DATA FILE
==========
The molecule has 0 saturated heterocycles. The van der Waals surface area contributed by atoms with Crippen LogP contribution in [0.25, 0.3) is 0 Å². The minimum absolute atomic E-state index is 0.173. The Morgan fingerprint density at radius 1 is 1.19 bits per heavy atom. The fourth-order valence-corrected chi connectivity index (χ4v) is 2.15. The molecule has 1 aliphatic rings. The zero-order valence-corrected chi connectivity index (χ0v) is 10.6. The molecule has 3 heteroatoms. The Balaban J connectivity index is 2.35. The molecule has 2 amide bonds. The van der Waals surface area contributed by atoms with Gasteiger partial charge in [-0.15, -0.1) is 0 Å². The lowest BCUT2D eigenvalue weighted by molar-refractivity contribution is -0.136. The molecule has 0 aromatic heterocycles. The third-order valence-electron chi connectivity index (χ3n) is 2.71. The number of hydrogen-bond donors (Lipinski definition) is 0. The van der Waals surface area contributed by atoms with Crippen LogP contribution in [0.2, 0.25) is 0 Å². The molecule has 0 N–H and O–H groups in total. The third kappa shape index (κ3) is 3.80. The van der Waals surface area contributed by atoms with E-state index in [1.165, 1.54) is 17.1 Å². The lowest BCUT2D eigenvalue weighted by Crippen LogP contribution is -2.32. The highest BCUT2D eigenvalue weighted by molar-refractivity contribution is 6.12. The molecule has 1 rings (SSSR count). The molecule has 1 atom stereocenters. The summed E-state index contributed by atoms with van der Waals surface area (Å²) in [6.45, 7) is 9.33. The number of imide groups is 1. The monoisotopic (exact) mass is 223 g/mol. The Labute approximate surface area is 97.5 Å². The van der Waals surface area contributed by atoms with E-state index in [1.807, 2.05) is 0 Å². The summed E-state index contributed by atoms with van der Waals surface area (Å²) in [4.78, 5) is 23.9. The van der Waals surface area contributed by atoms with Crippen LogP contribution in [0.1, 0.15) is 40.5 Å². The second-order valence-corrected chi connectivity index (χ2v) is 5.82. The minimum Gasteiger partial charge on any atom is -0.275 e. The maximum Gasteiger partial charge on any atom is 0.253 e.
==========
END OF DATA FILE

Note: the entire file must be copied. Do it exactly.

The molecule has 0 saturated heterocycles. The van der Waals surface area contributed by atoms with Crippen LogP contribution in [0.25, 0.3) is 0 Å². The minimum absolute atomic E-state index is 0.173. The Morgan fingerprint density at radius 1 is 1.19 bits per heavy atom. The fourth-order valence-corrected chi connectivity index (χ4v) is 2.15. The molecule has 1 aliphatic rings. The zero-order valence-corrected chi connectivity index (χ0v) is 10.6. The molecule has 3 heteroatoms. The Balaban J connectivity index is 2.35. The molecule has 2 amide bonds. The van der Waals surface area contributed by atoms with Gasteiger partial charge in [-0.15, -0.1) is 0 Å². The lowest BCUT2D eigenvalue weighted by molar-refractivity contribution is -0.136. The molecule has 0 aromatic heterocycles. The third-order valence-electron chi connectivity index (χ3n) is 2.71. The number of hydrogen-bond donors (Lipinski definition) is 0. The van der Waals surface area contributed by atoms with Crippen LogP contribution in [0.2, 0.25) is 0 Å². The molecule has 0 N–H and O–H groups in total. The third kappa shape index (κ3) is 3.80. The van der Waals surface area contributed by atoms with E-state index in [1.165, 1.54) is 17.1 Å². The lowest BCUT2D eigenvalue weighted by Crippen LogP contribution is -2.32. The highest BCUT2D eigenvalue weighted by molar-refractivity contribution is 6.12. The molecule has 1 rings (SSSR count). The molecule has 1 atom stereocenters. The summed E-state index contributed by atoms with van der Waals surface area (Å²) in [6.45, 7) is 9.33. The number of imide groups is 1. The monoisotopic (exact) mass is 223 g/mol. The Labute approximate surface area is 97.5 Å². The van der Waals surface area contributed by atoms with E-state index in [1.807, 2.05) is 0 Å². The summed E-state index contributed by atoms with van der Waals surface area (Å²) in [4.78, 5) is 23.9. The van der Waals surface area contributed by atoms with Crippen LogP contribution in [0.1, 0.15) is 40.5 Å². The second-order valence-corrected chi connectivity index (χ2v) is 5.82. The minimum Gasteiger partial charge on any atom is -0.275 e. The maximum Gasteiger partial charge on any atom is 0.253 e.